This evidence was sufficient to permit a reasonable jury to find that the single conspiracy alleged in the indictment had been proven beyond a reasonable doubt. There was no evidence that Weller was aware of any other remote tippee, but as the Court stated in denying the motion to dismiss, the law does not require each conspirator to know all of the others or all of the details of the conspiracy. United States v. Blumenthal, 332 U.S. 539, 557 (1947); United States v. Bolivar, 532 F.3d 599, 603 (7th Cir. 2008). The evidence support the proposition that there was an overarching agreement to benefit the conspirators and others by misuse of the information Fleming had disclosed and that Weller knowingly joined a conspiracy and had a common objective that was wider objective than simply person A giving information to person B.

         In his reply brief, Weller argues that the evidence was also insufficient because the government did not prove that he was aware of any personal benefit to Fleming and that he did not agree to commit an unlawful act in furtherance of the alleged conspiracy. These arguments are forfeited because Weller did not make them in his motion, but even if they are not forfeited, they lack merit. Kourtis's testimony, which the jury was entitled to believe, was sufficient to establish Weller's awareness that Fleming was personally benefitting from a breach of fiduciary duty and that he agreed to carry out the conspiracy by making trades to profit personally and pay a kickback in return. The proposition that Kourtis's testimony regarding his dealings with Weller is not directly corroborated does not carry the day; the testimony was not inherently unbelievable in such a way that it could not support a jury verdict. And the fact that Weller may have done his own investigation before trading does not detract from the proposition that he had, and used, material non-public information to make his trades.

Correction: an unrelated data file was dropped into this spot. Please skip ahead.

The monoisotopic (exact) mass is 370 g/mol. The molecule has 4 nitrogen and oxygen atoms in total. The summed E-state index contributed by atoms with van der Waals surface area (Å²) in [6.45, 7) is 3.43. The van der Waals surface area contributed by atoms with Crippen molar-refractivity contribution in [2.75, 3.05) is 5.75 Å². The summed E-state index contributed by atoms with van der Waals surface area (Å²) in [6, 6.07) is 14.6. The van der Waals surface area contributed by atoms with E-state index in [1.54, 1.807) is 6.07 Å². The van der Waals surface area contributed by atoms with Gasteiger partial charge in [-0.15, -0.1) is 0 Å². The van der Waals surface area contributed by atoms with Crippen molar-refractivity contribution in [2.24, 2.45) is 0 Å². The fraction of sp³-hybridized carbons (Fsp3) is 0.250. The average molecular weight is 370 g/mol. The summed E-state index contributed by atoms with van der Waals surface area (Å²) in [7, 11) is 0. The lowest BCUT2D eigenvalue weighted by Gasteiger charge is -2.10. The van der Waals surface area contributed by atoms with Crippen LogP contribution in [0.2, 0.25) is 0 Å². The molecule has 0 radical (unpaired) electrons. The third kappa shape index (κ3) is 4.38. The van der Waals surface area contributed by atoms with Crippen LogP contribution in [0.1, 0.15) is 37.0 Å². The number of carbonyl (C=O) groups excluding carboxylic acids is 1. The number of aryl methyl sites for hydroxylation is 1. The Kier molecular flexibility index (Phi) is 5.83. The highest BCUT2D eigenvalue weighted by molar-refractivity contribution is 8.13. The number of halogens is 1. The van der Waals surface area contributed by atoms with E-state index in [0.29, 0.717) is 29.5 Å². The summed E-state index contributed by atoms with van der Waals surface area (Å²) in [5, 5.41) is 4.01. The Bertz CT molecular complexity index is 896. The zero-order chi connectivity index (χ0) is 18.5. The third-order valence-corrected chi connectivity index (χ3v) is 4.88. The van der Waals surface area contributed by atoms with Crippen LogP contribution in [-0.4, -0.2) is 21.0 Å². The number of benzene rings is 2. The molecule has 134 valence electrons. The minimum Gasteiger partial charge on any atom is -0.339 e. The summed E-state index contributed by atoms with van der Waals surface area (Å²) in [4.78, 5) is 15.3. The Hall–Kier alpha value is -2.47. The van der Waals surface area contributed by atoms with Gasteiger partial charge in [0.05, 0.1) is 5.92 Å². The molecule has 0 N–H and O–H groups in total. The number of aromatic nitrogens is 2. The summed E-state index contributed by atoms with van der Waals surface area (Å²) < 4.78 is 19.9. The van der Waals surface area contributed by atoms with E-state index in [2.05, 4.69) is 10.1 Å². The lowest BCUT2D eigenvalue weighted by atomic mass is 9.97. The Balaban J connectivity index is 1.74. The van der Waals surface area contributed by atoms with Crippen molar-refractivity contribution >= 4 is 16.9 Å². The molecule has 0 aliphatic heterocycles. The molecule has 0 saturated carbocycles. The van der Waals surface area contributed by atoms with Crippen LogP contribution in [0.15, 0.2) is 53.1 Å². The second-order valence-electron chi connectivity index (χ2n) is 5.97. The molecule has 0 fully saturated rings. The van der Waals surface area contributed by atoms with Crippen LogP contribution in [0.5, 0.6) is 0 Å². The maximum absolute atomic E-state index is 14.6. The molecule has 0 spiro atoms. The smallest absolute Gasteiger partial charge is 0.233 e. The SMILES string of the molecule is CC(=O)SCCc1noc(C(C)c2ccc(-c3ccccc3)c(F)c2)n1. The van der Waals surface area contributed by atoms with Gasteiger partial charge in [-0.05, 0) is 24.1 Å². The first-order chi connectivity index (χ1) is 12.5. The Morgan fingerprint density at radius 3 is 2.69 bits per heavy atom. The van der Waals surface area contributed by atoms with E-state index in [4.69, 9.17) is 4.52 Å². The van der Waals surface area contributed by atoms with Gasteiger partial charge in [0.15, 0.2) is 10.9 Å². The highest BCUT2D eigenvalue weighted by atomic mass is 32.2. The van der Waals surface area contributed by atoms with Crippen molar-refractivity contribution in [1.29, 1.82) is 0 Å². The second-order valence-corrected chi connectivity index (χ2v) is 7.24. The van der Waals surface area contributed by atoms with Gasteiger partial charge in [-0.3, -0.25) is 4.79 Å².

For these reasons, the Court denies Weller's motion for a judgment of acquittal.

         2. Motion for new trial

         In seeking a new trial, Weller argues that the Court should have given his proposed "buyer-seller" instruction regarding proof of the conspiracy charge, see Def.'s Mot. at 9-10; the Court erroneously admitted post-conspiracy conversations that were not in furtherance of the charged conspiracy, see Id. at 10-11; and one of the instructions on the substantive insider trading charge was erroneous, see Id. at 12.

         On the first issue, a defendant is entitled to a theory-of-defense instruction if it is a correct statement of the law; the evidence supports the instruction; the defense is not otherwise covered in the jury charge; and the failure to give the instruction would deprive the defendant of a fair trial. See, e.g., United States v. Brown, 865 F.3d 566, 571 (7th Cir. 2017). "Similarly, a district court ma y refuse a proposed jury instruction if the other instructions convey the same message as the proposed instruction." Id. at 571-72 (internal quotation marks omitted). Here, Weller has not shown that the failure to give the instruction deprived him of a fair trial. And the instructions describing what the government was required to prove to sustain the conspiracy charge accurately required the government to prove Weller's knowing membership in "the conspiracy as charged in count 1," including the following:

The government must prove beyond a reasonable doubt that the defendant was aware of the illegal goals of the conspiracy and knowingly joined the conspiracy. A person is not a member of a conspiracy just because he knows or associates with people who were involved in a conspiracy, knows that there ...